Cement demand in Belgium falls 2.2% while imports rise

Cement demand in Belgium falls 2.2% while imports rise
Published: 30 May 2013


Cement demand in Belgium declined 2.2 per cent to 6.41Mt but this decrease was well below the European average decline of 18.8 per cent, according to Belgian cement association Febelcem.

Febelcem attributes the figure to local elections, which historically boost public works. The non-residential sector also expanded by three per cent thanks to a numbmer of large projects in Mechelen, Ghent and Halle-Vilvoorde. In 2011, cement consumption reached record 6.55Mt.

Looking forward, Febelcem forecasts 2013 cement demand to fall by eight per cent due to weather conditions, and a further two per cent in 2014. 

Trading challenges

However, Belgian cement producers saw rising import pressures and a reduced export demand for their products. As a result, deliveries fell by 8.2 per cent. “They have reduced export possibilities to, for example, France and The Netherlands, where the building market was hit badly,” said Febelcem chairman Lukas Epple. In addition, a 12.8 per cent rise in imports further puts pressure on local cement companies.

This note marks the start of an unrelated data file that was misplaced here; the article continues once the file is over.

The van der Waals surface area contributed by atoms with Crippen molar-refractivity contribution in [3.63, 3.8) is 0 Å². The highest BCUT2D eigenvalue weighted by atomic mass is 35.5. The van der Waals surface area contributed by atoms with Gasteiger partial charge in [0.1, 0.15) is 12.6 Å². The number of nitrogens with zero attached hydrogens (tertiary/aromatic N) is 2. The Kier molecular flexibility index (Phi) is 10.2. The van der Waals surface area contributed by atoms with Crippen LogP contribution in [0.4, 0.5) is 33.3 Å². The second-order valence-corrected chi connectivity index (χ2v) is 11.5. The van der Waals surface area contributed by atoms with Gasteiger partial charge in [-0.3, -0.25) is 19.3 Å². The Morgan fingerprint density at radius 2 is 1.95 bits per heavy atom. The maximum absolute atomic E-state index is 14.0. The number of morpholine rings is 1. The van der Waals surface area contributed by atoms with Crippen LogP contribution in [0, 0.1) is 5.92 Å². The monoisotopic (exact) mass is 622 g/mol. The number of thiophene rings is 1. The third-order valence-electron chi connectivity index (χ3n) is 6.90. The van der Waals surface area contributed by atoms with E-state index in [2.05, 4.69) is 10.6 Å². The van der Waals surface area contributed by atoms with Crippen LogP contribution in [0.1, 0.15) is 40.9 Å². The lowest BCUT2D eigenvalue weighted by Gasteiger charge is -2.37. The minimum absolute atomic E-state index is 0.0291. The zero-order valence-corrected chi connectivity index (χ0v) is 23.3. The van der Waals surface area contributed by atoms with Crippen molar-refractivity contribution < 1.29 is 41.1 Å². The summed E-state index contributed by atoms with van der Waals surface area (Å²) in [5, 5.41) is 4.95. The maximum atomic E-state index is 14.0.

“In the ports of Ghent and Terneuzen, producers from Turkey and Ireland have set up base. From Germany and – indirectly – The Netherlands surpluses are imported to our country.” Mr Epple called on the government to keep the cement industry in Belgium by means of a balanced fiscal policy, flexible environmental legislation and smooth access to raw materials.